John Wiley & Sons, Ltd.

Salinity changes impact of hazardous chemicals in Enchytraeus albidus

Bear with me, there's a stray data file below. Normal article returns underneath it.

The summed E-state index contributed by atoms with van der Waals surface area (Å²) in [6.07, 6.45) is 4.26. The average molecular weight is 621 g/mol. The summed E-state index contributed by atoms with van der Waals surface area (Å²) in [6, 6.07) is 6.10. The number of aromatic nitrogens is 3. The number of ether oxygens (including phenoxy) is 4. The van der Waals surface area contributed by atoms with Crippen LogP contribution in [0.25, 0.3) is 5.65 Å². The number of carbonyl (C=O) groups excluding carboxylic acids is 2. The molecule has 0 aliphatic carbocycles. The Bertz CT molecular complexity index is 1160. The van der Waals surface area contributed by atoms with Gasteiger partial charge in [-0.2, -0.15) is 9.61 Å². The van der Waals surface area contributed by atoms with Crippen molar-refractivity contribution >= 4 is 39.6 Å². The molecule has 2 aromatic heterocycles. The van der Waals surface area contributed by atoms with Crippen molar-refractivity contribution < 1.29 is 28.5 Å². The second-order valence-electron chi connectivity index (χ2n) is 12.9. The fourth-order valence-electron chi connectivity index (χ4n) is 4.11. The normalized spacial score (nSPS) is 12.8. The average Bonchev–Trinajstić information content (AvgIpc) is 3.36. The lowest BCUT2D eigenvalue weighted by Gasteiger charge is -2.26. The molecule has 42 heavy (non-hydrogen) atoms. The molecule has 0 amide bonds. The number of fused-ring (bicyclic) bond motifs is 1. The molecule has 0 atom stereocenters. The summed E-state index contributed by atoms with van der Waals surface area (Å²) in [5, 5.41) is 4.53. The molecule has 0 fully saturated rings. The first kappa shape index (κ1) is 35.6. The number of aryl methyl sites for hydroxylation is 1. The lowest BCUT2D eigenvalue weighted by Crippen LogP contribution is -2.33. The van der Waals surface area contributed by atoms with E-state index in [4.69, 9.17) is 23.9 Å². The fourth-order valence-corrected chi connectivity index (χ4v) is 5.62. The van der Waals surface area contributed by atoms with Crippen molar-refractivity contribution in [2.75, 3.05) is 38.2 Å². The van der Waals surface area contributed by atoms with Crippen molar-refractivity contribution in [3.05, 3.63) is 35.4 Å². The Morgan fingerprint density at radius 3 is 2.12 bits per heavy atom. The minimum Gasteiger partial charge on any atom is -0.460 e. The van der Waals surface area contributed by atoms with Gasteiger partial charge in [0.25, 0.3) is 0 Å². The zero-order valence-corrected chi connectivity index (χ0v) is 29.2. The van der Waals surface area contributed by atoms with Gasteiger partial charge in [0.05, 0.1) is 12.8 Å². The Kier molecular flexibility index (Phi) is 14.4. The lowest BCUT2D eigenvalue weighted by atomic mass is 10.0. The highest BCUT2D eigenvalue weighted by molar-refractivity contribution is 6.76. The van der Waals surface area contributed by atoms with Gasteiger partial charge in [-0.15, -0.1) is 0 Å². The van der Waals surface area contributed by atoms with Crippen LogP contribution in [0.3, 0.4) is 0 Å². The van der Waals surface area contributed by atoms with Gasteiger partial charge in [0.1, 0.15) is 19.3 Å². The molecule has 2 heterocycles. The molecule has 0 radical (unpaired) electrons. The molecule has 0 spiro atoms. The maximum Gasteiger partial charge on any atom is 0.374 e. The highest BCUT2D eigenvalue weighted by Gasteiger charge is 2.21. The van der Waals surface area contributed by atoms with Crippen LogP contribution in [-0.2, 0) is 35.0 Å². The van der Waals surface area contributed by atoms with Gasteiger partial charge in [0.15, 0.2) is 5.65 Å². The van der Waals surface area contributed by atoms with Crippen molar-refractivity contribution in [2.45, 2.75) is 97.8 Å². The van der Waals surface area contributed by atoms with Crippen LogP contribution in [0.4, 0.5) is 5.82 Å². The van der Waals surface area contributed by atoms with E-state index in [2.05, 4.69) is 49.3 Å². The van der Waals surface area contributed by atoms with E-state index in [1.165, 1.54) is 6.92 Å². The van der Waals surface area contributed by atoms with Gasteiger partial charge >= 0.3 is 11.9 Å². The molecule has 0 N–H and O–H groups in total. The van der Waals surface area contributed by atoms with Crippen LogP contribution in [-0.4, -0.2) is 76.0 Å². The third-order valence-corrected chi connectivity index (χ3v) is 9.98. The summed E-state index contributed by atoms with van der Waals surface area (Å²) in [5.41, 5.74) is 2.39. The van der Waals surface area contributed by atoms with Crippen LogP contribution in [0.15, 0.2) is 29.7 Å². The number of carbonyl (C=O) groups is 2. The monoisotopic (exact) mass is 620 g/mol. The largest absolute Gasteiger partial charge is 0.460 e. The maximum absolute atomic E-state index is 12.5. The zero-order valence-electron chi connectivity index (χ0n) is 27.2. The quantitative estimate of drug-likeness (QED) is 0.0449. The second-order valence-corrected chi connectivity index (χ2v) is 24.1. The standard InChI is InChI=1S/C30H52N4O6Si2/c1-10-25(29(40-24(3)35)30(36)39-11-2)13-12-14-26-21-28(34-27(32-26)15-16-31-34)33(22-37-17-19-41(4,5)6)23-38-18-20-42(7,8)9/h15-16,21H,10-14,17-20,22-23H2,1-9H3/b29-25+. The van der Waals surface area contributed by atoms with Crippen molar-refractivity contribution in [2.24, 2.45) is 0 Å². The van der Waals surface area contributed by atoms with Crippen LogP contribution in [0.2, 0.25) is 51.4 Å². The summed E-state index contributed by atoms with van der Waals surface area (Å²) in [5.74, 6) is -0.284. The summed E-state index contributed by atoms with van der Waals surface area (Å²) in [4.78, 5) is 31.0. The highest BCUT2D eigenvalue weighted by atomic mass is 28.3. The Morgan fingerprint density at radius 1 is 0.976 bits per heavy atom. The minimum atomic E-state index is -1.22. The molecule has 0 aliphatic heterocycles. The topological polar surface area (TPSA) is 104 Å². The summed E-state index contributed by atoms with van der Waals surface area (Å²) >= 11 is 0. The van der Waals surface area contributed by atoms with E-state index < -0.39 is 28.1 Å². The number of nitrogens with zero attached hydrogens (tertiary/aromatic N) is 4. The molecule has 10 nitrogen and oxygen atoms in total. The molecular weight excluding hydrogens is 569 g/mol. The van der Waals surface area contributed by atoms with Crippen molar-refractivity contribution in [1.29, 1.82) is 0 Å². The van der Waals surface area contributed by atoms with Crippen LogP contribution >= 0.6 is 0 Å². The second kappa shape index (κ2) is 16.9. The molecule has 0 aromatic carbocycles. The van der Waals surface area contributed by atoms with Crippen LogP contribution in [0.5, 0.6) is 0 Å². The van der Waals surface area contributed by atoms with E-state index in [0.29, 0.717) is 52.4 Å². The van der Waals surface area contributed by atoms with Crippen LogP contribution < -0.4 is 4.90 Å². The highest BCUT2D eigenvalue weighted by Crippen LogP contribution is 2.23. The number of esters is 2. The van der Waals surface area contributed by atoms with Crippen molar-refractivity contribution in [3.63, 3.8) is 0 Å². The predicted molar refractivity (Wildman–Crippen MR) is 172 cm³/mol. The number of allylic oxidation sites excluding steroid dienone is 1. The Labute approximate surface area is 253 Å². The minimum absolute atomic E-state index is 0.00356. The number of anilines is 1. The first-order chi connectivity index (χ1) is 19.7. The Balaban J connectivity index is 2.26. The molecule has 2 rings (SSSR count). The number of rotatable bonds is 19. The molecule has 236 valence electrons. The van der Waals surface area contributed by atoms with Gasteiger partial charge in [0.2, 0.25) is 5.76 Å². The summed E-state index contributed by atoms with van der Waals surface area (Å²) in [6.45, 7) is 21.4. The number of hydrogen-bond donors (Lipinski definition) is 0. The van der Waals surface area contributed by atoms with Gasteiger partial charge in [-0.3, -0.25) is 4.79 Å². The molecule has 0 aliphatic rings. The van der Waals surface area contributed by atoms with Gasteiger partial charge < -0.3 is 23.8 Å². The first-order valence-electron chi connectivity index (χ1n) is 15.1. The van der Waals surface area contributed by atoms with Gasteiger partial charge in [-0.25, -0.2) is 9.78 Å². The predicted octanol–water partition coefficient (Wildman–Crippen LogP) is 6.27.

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Supra‐littoral ecosystems are among the most challenging environments for soil organisms, particularly when facing salinity fluctuations frequently combined with the presence of contaminants as a result of intense anthropogenic activities. Knowledge of how salinity influences the effect of contaminants in supra‐littoral species is crucial for determining the safety factors required when extrapolating results from optimal laboratory conditions to these natural ecosystems. This study therefore evaluated the effects of two metals (copper and cadmium) and two organic compounds (carbendazim and 4‐nonylphenol) in the absence or presence of 15‰ NaCl in the potworm Enchytraeus albidus, a model organism for ecotoxicology commonly found in supra‐littoral ecosystems, The potworms had a higher reproduction in saline soil than in control soil. Moreover, the effects of copper and carbendazim on reproduction were smaller than when tested in non‐saline soil. Potworms exposed to non‐saline soils also had significantly higher tissue concentrations of metals, which partly explains the effects on reproduction. The influence of salinity on effects of 4‐nonylphenol was, however, less clear; effects on survival decreased in saline soil, but effects on reproduction were highest in saline soil. The latter slightly correlated with tissue concentrations of the chemical. This study provides the first evidence that soil salinity has a significant influence on the impact of contaminants evaluated with the enchytraeid reproduction test. This article is protected by copyright. All rights reserved

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